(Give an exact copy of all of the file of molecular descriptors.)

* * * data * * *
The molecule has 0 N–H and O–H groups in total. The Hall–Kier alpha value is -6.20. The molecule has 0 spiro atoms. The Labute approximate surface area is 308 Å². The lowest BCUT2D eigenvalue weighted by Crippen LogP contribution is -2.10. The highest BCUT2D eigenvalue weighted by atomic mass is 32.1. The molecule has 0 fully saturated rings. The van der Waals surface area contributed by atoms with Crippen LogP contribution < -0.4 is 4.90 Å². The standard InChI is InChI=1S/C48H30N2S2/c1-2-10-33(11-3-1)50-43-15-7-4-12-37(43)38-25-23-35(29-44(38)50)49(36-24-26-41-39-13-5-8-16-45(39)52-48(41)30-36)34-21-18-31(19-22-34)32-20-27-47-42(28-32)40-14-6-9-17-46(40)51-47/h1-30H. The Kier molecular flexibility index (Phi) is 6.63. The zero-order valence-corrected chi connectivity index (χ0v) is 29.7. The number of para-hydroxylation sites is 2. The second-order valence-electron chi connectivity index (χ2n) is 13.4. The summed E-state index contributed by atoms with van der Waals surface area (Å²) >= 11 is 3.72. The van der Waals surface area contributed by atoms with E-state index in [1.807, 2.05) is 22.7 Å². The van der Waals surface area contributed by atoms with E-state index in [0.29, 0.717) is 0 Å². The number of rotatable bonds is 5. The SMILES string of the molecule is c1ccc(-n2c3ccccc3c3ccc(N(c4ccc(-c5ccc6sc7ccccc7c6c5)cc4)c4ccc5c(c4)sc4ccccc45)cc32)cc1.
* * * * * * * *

The molecule has 0 N–H and O–H groups in total. The Hall–Kier alpha value is -6.20. The molecule has 0 spiro atoms. The Labute approximate surface area is 308 Å². The lowest BCUT2D eigenvalue weighted by Crippen LogP contribution is -2.10. The highest BCUT2D eigenvalue weighted by atomic mass is 32.1. The molecule has 0 fully saturated rings. The van der Waals surface area contributed by atoms with Crippen LogP contribution < -0.4 is 4.90 Å². The standard InChI is InChI=1S/C48H30N2S2/c1-2-10-33(11-3-1)50-43-15-7-4-12-37(43)38-25-23-35(29-44(38)50)49(36-24-26-41-39-13-5-8-16-45(39)52-48(41)30-36)34-21-18-31(19-22-34)32-20-27-47-42(28-32)40-14-6-9-17-46(40)51-47/h1-30H. The Kier molecular flexibility index (Phi) is 6.63. The zero-order valence-corrected chi connectivity index (χ0v) is 29.7. The number of para-hydroxylation sites is 2. The second-order valence-electron chi connectivity index (χ2n) is 13.4. The summed E-state index contributed by atoms with van der Waals surface area (Å²) >= 11 is 3.72. The van der Waals surface area contributed by atoms with E-state index in [1.807, 2.05) is 22.7 Å². The van der Waals surface area contributed by atoms with E-state index in [0.29, 0.717) is 0 Å². The number of rotatable bonds is 5. The SMILES string of the molecule is c1ccc(-n2c3ccccc3c3ccc(N(c4ccc(-c5ccc6sc7ccccc7c6c5)cc4)c4ccc5c(c4)sc4ccccc45)cc32)cc1.